Rated R for language (profanity).
Steve Butler, an ace corporate salesman, is sent along with his partner, Sue Thomason, to close a key rural town in his company's expansion plans. ...
Rating: R for language
Length: 106 minutes
Released: December 28, 2012 Limited
Cast: Matt Damon, John Krasinski, Frances McDormand, Rosemarie DeWitt, Lucas Black
Director: Gus Van Sant
Writer: Matt Damon, John Krasinski, Dave Eggers
Matt Damon's new movie, "Promised Land," has been rated R for "language," according to the Motion Picture Association of America. Unless "fracking" refers to something other than a method of natural gas drilling, that rating seems rather harsh. Yes, the movie contains curse words, but we might point out that Tom Cruise's "Jack Reacher," for example, is rated PG-13 even though it is filled with brutality, torture and gun violence, including an opening scene in which a sniper shoots a nanny with a child.
"Promised Land" is a do-gooder's movie, but its reforms are not aimed at the MPAA's Classification & Rating Administration. The film is an attempt by director Gus Van Sant, producer/screenwriter/star Damon and producer/screenwriter/co-star John Krasinski to call attention to the controversial and environmentally destructive (according to the filmmakers and many others) practice of fracking, in which natural gas is harvested by forcing water, sand and chemicals into cracks in subterranean rock.
As its title suggests, this is a movie Bruce Springsteen might endorse (Krasinski wrestles with "Dancing in the Dark" during a comedic karaoke scene), as might Springsteen's pal, John Sayles, writer-director of such similarly eco-conscious ensemble dramas as "Sunshine State" and "Silver City."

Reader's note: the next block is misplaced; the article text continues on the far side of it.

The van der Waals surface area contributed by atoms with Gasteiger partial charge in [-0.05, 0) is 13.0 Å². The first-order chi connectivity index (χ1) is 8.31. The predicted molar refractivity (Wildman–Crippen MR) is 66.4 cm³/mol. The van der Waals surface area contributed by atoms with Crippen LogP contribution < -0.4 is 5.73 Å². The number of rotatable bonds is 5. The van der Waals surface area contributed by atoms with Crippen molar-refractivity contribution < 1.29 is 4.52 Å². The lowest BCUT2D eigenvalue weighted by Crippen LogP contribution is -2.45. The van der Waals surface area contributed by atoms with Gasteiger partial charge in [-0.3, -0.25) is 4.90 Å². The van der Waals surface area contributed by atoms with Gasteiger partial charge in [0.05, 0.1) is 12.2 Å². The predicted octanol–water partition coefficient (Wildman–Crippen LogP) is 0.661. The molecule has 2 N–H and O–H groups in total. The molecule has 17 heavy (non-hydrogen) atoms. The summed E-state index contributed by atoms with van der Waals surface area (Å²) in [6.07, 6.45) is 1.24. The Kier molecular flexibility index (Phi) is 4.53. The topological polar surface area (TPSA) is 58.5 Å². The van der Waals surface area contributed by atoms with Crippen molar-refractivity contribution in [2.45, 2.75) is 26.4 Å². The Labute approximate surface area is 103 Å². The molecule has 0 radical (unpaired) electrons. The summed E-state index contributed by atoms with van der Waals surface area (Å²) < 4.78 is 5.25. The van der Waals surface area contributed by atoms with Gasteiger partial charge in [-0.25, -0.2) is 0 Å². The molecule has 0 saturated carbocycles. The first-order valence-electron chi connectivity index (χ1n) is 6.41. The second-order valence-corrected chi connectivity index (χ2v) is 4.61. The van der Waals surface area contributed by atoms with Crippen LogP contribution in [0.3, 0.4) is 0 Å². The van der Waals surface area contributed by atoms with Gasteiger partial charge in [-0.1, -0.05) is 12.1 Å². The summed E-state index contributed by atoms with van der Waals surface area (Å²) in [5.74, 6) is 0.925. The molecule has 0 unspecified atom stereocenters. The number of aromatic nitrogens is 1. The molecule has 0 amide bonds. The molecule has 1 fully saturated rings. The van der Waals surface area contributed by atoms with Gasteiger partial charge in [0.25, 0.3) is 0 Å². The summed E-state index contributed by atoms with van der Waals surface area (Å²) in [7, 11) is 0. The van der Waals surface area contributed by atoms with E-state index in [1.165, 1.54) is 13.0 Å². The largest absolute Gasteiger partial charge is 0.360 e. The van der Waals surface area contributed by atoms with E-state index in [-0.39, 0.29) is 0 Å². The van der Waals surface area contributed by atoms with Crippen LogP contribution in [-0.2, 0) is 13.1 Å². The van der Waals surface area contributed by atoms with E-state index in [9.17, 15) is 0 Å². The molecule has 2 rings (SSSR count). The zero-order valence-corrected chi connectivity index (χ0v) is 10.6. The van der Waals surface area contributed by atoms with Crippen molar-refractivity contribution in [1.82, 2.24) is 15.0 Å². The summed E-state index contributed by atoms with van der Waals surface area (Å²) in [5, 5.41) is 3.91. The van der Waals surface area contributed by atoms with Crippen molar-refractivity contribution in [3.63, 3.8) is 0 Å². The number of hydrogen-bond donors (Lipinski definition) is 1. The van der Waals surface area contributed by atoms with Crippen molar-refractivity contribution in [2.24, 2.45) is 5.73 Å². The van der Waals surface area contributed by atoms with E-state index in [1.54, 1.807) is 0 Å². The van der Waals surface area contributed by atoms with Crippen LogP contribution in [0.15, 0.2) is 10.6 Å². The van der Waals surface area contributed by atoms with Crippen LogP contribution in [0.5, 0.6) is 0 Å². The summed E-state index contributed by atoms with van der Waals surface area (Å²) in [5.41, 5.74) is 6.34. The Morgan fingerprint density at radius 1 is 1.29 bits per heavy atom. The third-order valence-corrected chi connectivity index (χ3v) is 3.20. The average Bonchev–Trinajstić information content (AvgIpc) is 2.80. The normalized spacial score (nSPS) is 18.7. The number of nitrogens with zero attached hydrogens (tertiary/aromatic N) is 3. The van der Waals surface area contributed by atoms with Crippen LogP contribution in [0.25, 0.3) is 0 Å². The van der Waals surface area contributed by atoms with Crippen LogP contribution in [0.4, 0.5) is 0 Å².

Based on a story by Dave Eggers (from an idea by Krasinski), "Promised Land" casts Damon as Steve Butler, a hotshot salesman with a multibillion-dollar global energy company whose Iowa farmboy background gives him an edge when he and his sardonic sales partner (an amusingly tart Frances McDormand) roll into a rural community to buy drilling rights from unsophisticated local landowners. (As one dissenter comments: "The only reason you're here is because we're poor.")
Capraesque in theme but laid back in presentation, "Promised Land" takes place in rural small-town Pennsylvania, where Steve's first order of business is to buy a flannel shirt to match his heirloom farm boots and to better blend in with the type of community that would patronize a store that promises "Guns-Groceries-Guitars-Gas." Despite his duds, however, Steve's sales pitch encounters unexpected resistance: First, a local science teacher (Hal Holbrook) suggests "fracking" really is a bad word; next, a charismatic traveling environmental activist (Krasinski) not only charms the townspeople but also woos the schoolteacher (Rosemarie DeWitt) who seemed to have taken a shine to Steve. When a goodwill county fair planned by the energy reps is hit by a thunderstorm, the film suggests that even God frowns at fracking.
As one expects from Van Sant (who previously directed Damon in the popular "Good Will Hunting" and the arty "Gerry," and whose credits include "Elephant" and "Milk"), "Promised Land" is very well made, with pleasing locations (green hills, furrowed crops, proud silos) and sympathetic performances. What it lacks is an interesting story and plausible motivations.
Steve seems weirdly flummoxed by the environmentalist's tactics, as if resistance was new to him. A climactic plot twist adds drama but doesn't hold up under scrutiny. The deck seems stacked: Those skeptical of fracking are well-spoken and articulate, while those who sign up immediately are represented by veteran screen redneck Lucas Black, whose signature exclamation here is "Gosh dog!"
The result is like a well-meaning sermon from a progressive but unexciting minister; you may agree with the message, but you understand why some people prefer fire and brimstone.